“Nearly 14 million new blogs were launched on last year… is typically used by beginner bloggers and independent bloggers, so the debut of nearly 14 million blogs shows just how much blogging continued to grow leading up to 2014.”

Bloggers, old pros and beginners, continued to blog throughout the year. But, there are some that challenge the importance of blogs, as pointed out in an article on didit.comThe opening paragraph discusses the popularity challenges blogging faces, saying that:

“Because of the emergence of popular social media/micro-blogging platforms such as Twitter, Facebook, and Google Plus, it seems that a fair number of Internet marketing experts aren’t exactly bullish on the blog/domain strategy. Blogs, it seems aren’t fashionable anymore.”

The author goes on to take a stance for blogging, discussing the transparency of depending on social media. Blogs are a great way to gain loyalty and to get more in depth content out there. You can share a lot more than a status update, or a 140 character tweet within the pages of a blog. Social media is flashy, popular, and the thing to be on these days, if not only to compete with other companies or those with similar goals presenting similar information. But blogs can better convey personality, professionalism, and content. The article author, Steve Baldwin brings things to a close by saying: “Social networks will come and go, and there will always be another “shiny object” to hypnotize the technorati. But don’t listen to their siren call — instead, take control of your online publishing destiny and build a home for your content that’s strong, enduring, and firmly under your control.”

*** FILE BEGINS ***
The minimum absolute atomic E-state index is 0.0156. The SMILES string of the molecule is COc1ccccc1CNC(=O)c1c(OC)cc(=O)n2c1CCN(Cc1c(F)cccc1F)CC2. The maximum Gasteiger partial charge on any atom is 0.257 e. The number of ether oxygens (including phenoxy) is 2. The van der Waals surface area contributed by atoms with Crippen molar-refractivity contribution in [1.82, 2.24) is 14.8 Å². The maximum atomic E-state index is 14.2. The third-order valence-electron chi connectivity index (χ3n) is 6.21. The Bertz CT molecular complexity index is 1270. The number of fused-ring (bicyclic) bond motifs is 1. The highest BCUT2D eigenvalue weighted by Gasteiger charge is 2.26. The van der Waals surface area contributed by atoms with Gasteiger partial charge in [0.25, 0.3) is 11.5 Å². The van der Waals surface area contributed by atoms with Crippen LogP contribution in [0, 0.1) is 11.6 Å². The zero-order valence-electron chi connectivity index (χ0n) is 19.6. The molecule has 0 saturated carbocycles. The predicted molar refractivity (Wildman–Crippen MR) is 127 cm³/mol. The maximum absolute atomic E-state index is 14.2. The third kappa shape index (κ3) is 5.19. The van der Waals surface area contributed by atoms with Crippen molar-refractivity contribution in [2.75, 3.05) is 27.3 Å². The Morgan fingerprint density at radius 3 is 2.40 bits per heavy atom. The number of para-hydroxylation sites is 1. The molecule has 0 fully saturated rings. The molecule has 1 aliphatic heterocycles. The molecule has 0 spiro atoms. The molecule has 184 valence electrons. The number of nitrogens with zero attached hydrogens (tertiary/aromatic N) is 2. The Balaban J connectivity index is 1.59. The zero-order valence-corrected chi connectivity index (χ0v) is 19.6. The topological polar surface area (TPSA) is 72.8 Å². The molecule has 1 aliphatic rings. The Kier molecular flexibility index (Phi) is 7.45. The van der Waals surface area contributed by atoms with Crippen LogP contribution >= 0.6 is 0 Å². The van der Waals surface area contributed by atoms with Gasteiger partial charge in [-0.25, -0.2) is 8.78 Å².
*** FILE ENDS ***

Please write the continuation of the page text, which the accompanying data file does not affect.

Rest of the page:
So, with all the evidence said and done, are blogs really going anywhere? I don’t think so. Those of us who do not curate a blog, or keep up with reading our favorites, may see blogging as a dying art, but those of us who represent the opposite would disagree. I feel that blogging is going as strong as ever, and will not be usurped by the power of social media. I think that it is important to use a blog in tandem with social media, however, as I stated earlier, blogs are a better way to get information and content out there for eager eyes to see.

You wanna comment on this?

We have all been there, reading an article online – maybe it’s local news, maybe it’s political, maybe it’s about Lady Gaga singing at the Oscars – and seen comments that made our blood boil. It seems like some people exist to be a nuisance online, responding to criticism with “your mom” jokes. But, does that mean comments forums should not exist?